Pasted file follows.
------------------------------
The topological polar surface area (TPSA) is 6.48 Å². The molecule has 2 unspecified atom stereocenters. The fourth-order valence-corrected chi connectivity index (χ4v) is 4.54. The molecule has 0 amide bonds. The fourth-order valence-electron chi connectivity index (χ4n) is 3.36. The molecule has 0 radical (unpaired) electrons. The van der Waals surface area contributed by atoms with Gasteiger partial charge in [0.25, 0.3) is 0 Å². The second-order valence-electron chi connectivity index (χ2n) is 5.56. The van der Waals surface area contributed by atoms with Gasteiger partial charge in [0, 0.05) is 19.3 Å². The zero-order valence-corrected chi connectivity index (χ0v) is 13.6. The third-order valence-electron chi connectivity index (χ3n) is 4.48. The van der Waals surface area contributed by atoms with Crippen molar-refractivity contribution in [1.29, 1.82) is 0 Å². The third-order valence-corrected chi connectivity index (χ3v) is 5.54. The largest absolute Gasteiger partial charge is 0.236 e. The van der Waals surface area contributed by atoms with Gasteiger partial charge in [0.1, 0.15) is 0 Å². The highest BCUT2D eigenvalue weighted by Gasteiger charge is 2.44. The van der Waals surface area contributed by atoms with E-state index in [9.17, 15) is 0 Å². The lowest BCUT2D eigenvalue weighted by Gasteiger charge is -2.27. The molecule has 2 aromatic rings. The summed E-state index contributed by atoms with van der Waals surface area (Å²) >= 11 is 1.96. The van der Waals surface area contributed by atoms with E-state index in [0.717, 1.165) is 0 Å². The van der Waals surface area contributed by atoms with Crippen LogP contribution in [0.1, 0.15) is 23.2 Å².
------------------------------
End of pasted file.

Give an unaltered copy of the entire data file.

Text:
The topological polar surface area (TPSA) is 6.48 Å². The molecule has 2 unspecified atom stereocenters. The fourth-order valence-corrected chi connectivity index (χ4v) is 4.54. The molecule has 0 amide bonds. The fourth-order valence-electron chi connectivity index (χ4n) is 3.36. The molecule has 0 radical (unpaired) electrons. The van der Waals surface area contributed by atoms with Gasteiger partial charge in [0.25, 0.3) is 0 Å². The second-order valence-electron chi connectivity index (χ2n) is 5.56. The van der Waals surface area contributed by atoms with Gasteiger partial charge in [0, 0.05) is 19.3 Å². The zero-order valence-corrected chi connectivity index (χ0v) is 13.6. The third-order valence-electron chi connectivity index (χ3n) is 4.48. The van der Waals surface area contributed by atoms with Crippen molar-refractivity contribution in [1.29, 1.82) is 0 Å². The third-order valence-corrected chi connectivity index (χ3v) is 5.54. The largest absolute Gasteiger partial charge is 0.236 e. The van der Waals surface area contributed by atoms with Gasteiger partial charge in [0.1, 0.15) is 0 Å². The highest BCUT2D eigenvalue weighted by Gasteiger charge is 2.44. The van der Waals surface area contributed by atoms with E-state index in [9.17, 15) is 0 Å². The lowest BCUT2D eigenvalue weighted by Gasteiger charge is -2.27. The molecule has 2 aromatic rings. The summed E-state index contributed by atoms with van der Waals surface area (Å²) >= 11 is 1.96. The van der Waals surface area contributed by atoms with E-state index in [0.717, 1.165) is 0 Å². The van der Waals surface area contributed by atoms with Crippen LogP contribution in [0.1, 0.15) is 23.2 Å².